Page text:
Townsonia viridis facts for kids
Quick facts for kidsBeech orchid
Townsonia viridis, commonly known as the beech orchid, is a species of orchid endemic to Tasmania. It forms diffuse colonies with tiny, inconspicuous flowers and small, more or less round leaves and grows mainly in mossy places in myrtle beech forest.
Townsonia viridis is a terrestrial, perennial, deciduous, sympodial herbs which grows in small groups with the tubers connected by a fleshy root. It spreads through mossy patches and leaf litter. Each tuber produces one or two leaves. Both flowering and non-flowering plants have an erect, very thin leaf emerging at ground level. These leaves are pale green to yellowish and have wavy margins. They are 6–15 mm (0.2–0.6 in) long and 5–8 mm (0.2–0.3 in) wide with a petiole 30–50 mm (1–2 in) long. Flowering plants also have a similar leaf on the flowering stem except that it lacks a petiole and is well above ground level. Up to four flowers 5–7 mm (0.2–0.3 in) long and 6–8 mm (0.2–0.3 in) wide are borne on a brittle, fleshy flowering stem 50–150 mm (2–6 in) high. The flowers are green with red blotches. The dorsal sepal is 6.5–8 mm (0.26–0.31 in) long, about 4 mm (0.2 in) wide and forms a hood over the column. The lateral sepals are a similar length to the dorsal sepal but only half as wide. The petals are about 2.5 mm (0.1 in) long, 1 mm (0.04 in) wide and spread apart from each other. The labellum is a broad egg shape, 5–6 mm (0.20–0.24 in) long and wide, folded lengthwise with the tip turned downwards. Flowering occurs from November to January.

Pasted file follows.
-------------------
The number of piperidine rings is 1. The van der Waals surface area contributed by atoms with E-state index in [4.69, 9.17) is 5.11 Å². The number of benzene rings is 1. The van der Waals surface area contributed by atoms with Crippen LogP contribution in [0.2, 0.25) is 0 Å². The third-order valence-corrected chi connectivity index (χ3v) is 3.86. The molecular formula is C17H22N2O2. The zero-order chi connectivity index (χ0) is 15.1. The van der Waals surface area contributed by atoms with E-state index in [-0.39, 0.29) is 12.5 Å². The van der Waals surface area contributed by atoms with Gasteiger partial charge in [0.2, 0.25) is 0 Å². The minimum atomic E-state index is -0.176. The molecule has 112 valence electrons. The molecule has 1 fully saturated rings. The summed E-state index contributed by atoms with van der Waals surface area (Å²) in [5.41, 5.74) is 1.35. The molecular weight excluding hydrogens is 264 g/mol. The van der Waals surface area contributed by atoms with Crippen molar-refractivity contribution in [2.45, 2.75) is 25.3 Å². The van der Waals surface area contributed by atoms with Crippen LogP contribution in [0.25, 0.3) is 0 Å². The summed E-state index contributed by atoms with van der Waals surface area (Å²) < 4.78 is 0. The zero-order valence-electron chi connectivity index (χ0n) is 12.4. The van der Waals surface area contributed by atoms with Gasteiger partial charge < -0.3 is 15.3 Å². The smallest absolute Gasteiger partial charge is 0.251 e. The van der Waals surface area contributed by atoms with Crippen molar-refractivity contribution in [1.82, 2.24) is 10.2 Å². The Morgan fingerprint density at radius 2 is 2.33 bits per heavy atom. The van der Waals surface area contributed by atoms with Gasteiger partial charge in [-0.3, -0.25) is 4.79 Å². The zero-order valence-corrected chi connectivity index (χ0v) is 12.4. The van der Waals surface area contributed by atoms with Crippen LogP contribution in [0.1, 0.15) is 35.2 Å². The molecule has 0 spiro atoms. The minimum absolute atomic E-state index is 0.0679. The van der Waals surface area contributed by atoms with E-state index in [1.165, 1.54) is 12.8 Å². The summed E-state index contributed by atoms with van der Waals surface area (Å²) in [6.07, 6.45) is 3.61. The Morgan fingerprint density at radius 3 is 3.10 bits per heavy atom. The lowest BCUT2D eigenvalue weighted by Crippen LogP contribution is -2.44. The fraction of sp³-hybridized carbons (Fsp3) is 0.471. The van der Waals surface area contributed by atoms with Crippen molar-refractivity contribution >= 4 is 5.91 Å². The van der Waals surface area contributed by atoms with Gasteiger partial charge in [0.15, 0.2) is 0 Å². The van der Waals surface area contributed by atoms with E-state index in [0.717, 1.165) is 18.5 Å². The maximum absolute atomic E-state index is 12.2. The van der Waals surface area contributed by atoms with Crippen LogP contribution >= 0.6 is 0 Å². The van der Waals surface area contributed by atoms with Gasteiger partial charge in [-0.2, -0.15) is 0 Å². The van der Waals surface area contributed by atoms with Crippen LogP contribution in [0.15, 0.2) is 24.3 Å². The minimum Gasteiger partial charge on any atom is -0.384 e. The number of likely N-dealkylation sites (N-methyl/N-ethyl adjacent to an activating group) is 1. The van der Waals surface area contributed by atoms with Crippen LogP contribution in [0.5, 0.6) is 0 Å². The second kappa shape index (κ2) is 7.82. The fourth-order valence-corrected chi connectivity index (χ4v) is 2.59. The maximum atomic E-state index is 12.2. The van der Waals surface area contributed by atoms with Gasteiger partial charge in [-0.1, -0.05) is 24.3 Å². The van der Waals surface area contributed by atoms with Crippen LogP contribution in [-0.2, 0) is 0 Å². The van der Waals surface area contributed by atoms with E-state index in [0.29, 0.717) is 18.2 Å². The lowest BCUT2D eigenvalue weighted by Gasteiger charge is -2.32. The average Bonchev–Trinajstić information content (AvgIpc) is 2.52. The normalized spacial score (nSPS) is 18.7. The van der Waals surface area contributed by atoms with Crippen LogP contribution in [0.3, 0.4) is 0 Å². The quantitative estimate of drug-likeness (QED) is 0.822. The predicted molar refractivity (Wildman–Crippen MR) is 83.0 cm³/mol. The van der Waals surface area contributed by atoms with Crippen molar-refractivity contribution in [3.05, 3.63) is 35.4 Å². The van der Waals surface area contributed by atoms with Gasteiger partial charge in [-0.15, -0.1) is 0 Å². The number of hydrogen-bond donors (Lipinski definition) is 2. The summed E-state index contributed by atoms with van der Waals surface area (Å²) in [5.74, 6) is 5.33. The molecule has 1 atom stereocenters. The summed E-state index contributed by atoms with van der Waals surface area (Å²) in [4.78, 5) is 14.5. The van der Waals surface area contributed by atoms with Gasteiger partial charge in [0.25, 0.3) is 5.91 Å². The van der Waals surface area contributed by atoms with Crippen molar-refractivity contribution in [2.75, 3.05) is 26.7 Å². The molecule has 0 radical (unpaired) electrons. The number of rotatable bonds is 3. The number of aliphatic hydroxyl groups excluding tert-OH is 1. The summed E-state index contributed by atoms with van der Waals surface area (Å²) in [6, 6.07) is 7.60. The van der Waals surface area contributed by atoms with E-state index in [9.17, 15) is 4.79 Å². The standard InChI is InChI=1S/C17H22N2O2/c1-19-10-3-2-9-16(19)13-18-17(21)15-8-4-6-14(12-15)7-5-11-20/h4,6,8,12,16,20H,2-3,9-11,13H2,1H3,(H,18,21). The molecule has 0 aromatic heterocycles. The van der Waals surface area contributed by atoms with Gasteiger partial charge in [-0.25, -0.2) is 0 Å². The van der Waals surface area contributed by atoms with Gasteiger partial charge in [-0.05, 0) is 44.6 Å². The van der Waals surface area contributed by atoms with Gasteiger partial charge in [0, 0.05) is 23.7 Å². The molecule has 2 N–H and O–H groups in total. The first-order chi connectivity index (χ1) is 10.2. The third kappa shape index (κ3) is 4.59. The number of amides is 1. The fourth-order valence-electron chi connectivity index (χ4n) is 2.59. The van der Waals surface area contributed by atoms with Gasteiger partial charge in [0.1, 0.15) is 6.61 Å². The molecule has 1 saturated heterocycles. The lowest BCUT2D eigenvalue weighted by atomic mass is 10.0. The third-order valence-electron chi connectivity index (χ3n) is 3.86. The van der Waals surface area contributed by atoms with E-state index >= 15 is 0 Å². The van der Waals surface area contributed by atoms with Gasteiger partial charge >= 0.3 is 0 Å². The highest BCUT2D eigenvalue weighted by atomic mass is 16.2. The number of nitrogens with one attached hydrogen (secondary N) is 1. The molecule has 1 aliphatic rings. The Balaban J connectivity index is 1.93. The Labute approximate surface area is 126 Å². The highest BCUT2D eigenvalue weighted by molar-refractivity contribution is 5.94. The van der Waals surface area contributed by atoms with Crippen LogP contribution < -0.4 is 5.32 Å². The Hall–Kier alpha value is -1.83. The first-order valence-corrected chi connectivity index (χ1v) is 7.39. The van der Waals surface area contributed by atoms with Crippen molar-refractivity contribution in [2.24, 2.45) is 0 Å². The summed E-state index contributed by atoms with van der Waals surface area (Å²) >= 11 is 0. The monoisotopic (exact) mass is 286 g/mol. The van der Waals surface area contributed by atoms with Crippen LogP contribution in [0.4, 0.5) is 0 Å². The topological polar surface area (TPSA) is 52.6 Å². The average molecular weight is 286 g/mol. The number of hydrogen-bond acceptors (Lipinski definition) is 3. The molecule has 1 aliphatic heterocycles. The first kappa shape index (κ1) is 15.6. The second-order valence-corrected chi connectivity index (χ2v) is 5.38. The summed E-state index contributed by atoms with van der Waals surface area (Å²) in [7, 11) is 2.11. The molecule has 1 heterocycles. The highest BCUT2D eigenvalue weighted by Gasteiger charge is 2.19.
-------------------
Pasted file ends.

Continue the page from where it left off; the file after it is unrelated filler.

Taxonomy and naming
The beech orchid was first formally described in 1906 by Joseph Dalton Hooker who gave it the name Acianthus viridis and published the description in Flora Antarctica. In 1911 Rudolf Schlechter changed the name to Townsonia viridis. The specific epithet (viridis) is a Latin word meaning "green".
Distribution and habitat
The beech orchid grows in permanently wet forests, especially those of myrtle beech. It is found mainly on the west coast of Tasmania.
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